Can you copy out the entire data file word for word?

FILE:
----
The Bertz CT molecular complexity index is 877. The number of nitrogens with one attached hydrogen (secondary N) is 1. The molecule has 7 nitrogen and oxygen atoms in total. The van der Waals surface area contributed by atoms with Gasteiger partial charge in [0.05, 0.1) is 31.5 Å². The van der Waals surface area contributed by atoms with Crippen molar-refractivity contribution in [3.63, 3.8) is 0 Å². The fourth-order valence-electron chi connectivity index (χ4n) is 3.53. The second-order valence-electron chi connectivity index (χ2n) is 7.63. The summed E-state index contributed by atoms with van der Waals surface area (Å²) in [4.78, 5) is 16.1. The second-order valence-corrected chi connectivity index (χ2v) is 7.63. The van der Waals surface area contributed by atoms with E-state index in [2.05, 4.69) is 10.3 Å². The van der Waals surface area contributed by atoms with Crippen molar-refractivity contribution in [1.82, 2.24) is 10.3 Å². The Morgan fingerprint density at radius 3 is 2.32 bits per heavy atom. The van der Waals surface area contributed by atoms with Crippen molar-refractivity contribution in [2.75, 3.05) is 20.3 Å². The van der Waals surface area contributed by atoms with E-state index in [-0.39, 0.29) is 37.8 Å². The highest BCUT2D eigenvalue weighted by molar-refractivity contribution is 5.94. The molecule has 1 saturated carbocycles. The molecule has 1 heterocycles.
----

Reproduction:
The Bertz CT molecular complexity index is 877. The number of nitrogens with one attached hydrogen (secondary N) is 1. The molecule has 7 nitrogen and oxygen atoms in total. The van der Waals surface area contributed by atoms with Gasteiger partial charge in [0.05, 0.1) is 31.5 Å². The van der Waals surface area contributed by atoms with Crippen molar-refractivity contribution in [3.63, 3.8) is 0 Å². The fourth-order valence-electron chi connectivity index (χ4n) is 3.53. The second-order valence-electron chi connectivity index (χ2n) is 7.63. The summed E-state index contributed by atoms with van der Waals surface area (Å²) in [4.78, 5) is 16.1. The second-order valence-corrected chi connectivity index (χ2v) is 7.63. The van der Waals surface area contributed by atoms with E-state index in [2.05, 4.69) is 10.3 Å². The van der Waals surface area contributed by atoms with Crippen molar-refractivity contribution in [1.82, 2.24) is 10.3 Å². The Morgan fingerprint density at radius 3 is 2.32 bits per heavy atom. The van der Waals surface area contributed by atoms with Crippen molar-refractivity contribution in [2.75, 3.05) is 20.3 Å². The van der Waals surface area contributed by atoms with E-state index in [-0.39, 0.29) is 37.8 Å². The highest BCUT2D eigenvalue weighted by molar-refractivity contribution is 5.94. The molecule has 1 saturated carbocycles. The molecule has 1 heterocycles.